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Dilemma

You are taken to a dark room and given two thin long rods - 30 cm long and 1 cm thick. One of them is a permanent magnet and the other is pure iron which is not magnetized.

Both of them are insulated with glass. They weigh the same. The shapes are same too. How can you tell which one of these rods is the magnet? Remember, you can't see anything, and you cannot use anything other than these two rods in your investigation. You are not allowed to break them or remove the insulation either.

Hint

zntargfnerzbernggenpgvirarnegurcbyrfgunavagurzvqqyr

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  • $\begingroup$ Why do I get the feeling that the hint is a riddle of its own? $\endgroup$ – TheRubberDuck Nov 10 '14 at 21:46
  • $\begingroup$ The hint gives it ALL away [sarcasm] the hint is a puzzle on it's own. $\endgroup$ – warspyking Nov 10 '14 at 21:47
  • $\begingroup$ @Evision I posted my comment and right after yours appeared! We both had the same comment XD $\endgroup$ – warspyking Nov 10 '14 at 21:48
  • $\begingroup$ Excellent! Smithers, release the hounds. $\endgroup$ – Renae Lider Nov 10 '14 at 21:48
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    $\begingroup$ The hint is encoded in rot13. $\endgroup$ – NobodyNada Nov 11 '14 at 0:58
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For the two rods, place the end against the middle of the other and compare the magnetic attraction. The magnetic rod will be the one with its end against the other's middle with the highest pull.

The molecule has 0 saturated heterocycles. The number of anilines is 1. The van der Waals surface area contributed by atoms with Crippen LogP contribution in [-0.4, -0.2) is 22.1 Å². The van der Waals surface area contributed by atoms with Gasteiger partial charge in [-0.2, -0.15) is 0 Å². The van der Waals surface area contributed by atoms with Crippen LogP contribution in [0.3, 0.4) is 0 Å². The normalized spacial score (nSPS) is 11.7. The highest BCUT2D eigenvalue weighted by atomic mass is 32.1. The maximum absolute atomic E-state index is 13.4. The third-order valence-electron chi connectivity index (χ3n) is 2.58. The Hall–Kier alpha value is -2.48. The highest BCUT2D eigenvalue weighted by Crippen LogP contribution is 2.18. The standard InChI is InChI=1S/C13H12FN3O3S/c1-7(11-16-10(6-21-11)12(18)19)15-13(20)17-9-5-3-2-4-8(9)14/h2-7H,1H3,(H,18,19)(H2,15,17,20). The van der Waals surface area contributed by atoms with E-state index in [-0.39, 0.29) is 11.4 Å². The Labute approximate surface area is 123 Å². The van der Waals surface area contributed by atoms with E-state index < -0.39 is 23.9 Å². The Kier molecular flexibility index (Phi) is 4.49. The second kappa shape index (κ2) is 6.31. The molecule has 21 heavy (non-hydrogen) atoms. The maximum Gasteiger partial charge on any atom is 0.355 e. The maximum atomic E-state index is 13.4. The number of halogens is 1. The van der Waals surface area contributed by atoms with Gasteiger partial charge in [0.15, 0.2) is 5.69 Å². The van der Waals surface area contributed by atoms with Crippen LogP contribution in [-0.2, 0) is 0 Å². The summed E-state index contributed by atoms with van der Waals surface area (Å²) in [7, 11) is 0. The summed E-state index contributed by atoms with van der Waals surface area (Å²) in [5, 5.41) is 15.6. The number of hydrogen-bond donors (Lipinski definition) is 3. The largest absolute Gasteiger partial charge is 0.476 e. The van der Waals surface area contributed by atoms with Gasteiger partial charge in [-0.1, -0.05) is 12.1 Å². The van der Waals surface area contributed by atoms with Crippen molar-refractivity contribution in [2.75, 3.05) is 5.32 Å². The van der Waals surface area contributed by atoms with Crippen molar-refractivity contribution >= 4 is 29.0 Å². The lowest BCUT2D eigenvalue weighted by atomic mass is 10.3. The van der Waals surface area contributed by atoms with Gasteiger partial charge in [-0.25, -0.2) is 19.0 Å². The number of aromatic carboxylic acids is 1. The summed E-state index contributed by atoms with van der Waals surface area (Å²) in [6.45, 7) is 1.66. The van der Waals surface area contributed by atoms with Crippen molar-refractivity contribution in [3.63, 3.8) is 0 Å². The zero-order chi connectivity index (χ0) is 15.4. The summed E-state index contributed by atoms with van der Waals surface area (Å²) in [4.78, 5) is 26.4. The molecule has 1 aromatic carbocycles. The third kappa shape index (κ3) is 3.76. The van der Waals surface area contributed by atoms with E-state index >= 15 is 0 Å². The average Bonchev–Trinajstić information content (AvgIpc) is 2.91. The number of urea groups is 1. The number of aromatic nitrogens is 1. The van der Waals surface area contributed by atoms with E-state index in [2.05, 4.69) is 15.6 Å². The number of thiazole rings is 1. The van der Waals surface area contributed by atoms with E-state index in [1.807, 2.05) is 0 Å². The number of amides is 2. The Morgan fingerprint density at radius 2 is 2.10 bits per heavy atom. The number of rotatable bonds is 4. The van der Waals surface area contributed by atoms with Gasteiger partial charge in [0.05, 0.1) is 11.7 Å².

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  • $\begingroup$ It would be nice if you would wrap that answer inside a spoiler tag. $\endgroup$ – Renae Lider Nov 10 '14 at 21:55
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    $\begingroup$ That would work well if the poles of the magnet are aligned with the long axis of the rod. I believe, however, that it would be possible to have the rod magnetized with the poles running perpendicular to its axis (so the magnetic lines of force would be disks whose plane was likewise perpendicular to the axis). Such a magnet would likely not be anywhere near as strong as one with poles on the long axis, but I believe it could nonetheless be constructed. $\endgroup$ – supercat Nov 10 '14 at 23:11
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Balance each rod in turn at its midpoint on your fingertip. Try this several times for each rod in different orientations. The magnet is the one which will tend to rotate towards the same point (north). You can determine this by feel.

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Hint:

magnetsaremoreattractivenearthepolesthaninthemiddle

Magnets are more attractive near the poles than in the middle

Answer:

Balance a pole from the middle on the edge of the other (which is up vertically) and see if it moves, turn the pole 90° clockwise and try again. If it moves it's magnetic, otherwise either try to the other, or automatically assume it.

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Scrape the tip of one rod against the edge of the other, repeatedly and in the same direction. If there is now repulsion between the two rods for some orientation of ends, then the rod you scraped with is the magnet.

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  • $\begingroup$ I'm not sure this works, because they're covered by an unbreakable insulation. $\endgroup$ – TheRubberDuck Nov 11 '14 at 14:11
  • $\begingroup$ @EnvisionAndDevelop Magnetic fields permeate glass. $\endgroup$ – Manishearth Nov 11 '14 at 16:20
  • $\begingroup$ "Scrape the tip of one rod": this can't be done if there is glass in the way. $\endgroup$ – TheRubberDuck Nov 11 '14 at 16:35
  • $\begingroup$ @EnvisionAndDevelop you don't need contact between the metals for this. Scraping the glass tip against the glass sides will work too. $\endgroup$ – Manishearth Nov 11 '14 at 16:36
  • $\begingroup$ this is the one i would have tried, although im not sure some magnetization would not occur rubbing the un-magnetized rod against a magnet $\endgroup$ – Ewan Apr 29 '15 at 9:10

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